Starting kids with skiing or snowboarding early can instill a lifelong love for a sport that can be pursued well into your 80s. Usually, the best skiers and snowboarders are those who started early, going to the slopes with their parents when they were toddlers. Dressing your child properly will ensure that they stay warm, instead of getting wet and chilled, so that they enjoy being on the slopes as opposed to viewing it as a chore.
Base layers are the most important part of staying warm and dry. The base layer should be some sort of polypropylene long underwear layer that wicks moisture away from the skin. Polypropylene is usually available in three different thicknesses, labeled lightweight, midweight and expedition weight. For most skiers, midweight is an ideal compromise between providing enough warmth and preventing a skier from overheating. If your child is prone to getting cold, consider expedition weight. By the upper body piece in a mock turtleneck style, to help keep the neck warm.
A fleece jacket is an ideal insulating layer for most children. Zip up fleece jackets can also double as a fall jacket. For the outer layer, choose either a Gore-Tex shell or an insulated ski jacket. Choosing a Gore-Tex shell will let you layer more pieces underneath, so that you can adjust the system depending on the conditions. For instance, when spring skiing in the Rockies, many skiers find a shell over two polypropylene layers works, whereas on colder days, you can layer a down sweater under the shell for additional warmth. If you are skiing in very cold areas, like the northeast, an insulated ski jacket may work better. For the legs, ski bibs or pants with a small amount of synthetic insulation are ideal for most kids.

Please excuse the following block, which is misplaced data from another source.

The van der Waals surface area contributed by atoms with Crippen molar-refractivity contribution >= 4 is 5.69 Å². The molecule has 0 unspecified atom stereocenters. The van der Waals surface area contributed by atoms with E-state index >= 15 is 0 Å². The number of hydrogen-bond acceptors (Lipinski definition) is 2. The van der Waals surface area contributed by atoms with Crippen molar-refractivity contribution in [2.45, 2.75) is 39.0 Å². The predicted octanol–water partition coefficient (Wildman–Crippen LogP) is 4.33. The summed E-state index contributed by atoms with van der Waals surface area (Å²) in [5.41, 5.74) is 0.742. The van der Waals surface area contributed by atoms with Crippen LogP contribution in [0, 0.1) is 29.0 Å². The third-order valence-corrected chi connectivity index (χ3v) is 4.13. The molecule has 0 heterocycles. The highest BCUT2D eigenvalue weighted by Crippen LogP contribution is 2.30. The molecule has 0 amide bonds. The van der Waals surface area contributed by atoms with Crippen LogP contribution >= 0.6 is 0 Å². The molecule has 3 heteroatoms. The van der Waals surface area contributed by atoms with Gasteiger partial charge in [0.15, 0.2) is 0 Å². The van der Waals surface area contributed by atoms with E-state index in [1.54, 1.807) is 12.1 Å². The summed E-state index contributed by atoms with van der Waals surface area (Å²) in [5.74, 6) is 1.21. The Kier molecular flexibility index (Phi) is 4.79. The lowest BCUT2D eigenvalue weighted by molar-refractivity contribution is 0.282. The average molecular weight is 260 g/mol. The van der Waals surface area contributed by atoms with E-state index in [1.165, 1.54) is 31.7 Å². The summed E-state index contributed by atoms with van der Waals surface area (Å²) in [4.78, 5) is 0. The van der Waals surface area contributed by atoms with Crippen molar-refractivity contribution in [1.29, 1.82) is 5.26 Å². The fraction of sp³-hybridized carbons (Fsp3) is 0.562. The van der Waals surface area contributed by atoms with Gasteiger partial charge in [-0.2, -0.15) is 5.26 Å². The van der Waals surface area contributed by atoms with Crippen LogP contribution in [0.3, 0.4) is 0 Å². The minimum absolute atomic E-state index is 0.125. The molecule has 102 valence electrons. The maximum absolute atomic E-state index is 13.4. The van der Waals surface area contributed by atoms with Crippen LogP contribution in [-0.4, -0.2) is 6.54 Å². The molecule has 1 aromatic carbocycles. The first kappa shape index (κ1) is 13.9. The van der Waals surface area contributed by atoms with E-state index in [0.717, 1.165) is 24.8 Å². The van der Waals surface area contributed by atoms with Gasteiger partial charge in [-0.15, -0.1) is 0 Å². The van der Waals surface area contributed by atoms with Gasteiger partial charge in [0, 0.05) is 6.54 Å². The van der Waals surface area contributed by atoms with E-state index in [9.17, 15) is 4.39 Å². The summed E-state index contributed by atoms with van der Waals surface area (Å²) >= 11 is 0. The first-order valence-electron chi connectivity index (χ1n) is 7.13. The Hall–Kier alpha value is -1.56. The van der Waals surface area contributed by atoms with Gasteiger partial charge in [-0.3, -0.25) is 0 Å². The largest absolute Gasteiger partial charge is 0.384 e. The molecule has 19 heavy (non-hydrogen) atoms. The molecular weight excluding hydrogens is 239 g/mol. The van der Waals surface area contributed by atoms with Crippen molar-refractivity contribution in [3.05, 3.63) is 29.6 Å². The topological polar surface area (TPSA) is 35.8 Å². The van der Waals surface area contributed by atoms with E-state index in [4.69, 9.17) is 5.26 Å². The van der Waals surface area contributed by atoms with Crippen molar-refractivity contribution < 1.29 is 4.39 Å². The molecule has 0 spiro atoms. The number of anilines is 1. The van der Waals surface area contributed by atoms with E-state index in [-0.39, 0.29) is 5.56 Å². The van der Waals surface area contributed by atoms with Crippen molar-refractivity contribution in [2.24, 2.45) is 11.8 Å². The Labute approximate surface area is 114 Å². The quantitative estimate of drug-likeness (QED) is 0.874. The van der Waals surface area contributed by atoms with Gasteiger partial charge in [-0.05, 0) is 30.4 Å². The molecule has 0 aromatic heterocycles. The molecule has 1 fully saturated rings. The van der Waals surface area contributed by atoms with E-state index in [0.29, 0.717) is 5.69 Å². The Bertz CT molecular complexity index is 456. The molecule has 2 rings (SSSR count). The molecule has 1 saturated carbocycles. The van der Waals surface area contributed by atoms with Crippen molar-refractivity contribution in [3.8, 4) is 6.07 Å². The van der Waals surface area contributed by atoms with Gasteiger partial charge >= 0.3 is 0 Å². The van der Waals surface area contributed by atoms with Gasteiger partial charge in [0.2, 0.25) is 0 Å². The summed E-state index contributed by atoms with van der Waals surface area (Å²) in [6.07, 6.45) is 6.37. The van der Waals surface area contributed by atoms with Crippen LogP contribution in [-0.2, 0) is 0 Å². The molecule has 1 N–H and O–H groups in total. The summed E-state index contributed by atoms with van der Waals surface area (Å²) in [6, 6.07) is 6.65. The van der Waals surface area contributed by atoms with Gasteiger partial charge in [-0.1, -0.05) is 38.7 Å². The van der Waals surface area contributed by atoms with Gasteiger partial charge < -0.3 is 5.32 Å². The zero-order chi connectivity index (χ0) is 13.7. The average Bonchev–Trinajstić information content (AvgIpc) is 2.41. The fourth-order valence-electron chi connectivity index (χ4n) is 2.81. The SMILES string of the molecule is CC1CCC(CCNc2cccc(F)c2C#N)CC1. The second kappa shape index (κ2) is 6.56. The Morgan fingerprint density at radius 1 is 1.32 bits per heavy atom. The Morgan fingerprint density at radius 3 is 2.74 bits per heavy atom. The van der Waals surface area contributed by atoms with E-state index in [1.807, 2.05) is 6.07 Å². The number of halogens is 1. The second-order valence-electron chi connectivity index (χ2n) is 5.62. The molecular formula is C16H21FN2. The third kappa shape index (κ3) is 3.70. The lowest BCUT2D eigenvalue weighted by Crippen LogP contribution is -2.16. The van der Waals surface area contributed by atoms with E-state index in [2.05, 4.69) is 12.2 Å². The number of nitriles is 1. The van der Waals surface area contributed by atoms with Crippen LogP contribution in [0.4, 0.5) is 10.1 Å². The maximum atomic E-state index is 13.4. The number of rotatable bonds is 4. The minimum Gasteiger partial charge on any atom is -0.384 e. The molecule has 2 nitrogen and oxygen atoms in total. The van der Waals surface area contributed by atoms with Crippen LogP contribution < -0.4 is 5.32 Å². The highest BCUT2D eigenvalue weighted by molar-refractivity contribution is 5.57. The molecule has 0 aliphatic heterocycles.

Have your child wear a hat at all times. Up to 80 percent of your body heat escapes through your head. On warmer spring skiing days, a headband can be worn in place of a hat. A neck gaiter or scarf will help keep warmth inside the core. For the hands, a layer system consisting of thin liner gloves inside standard insulated ski gloves is ideal. Mittens are warmer than gloves, though they have less dexterity for gripping ski poles. Ski goggles are warmer than sunglasses.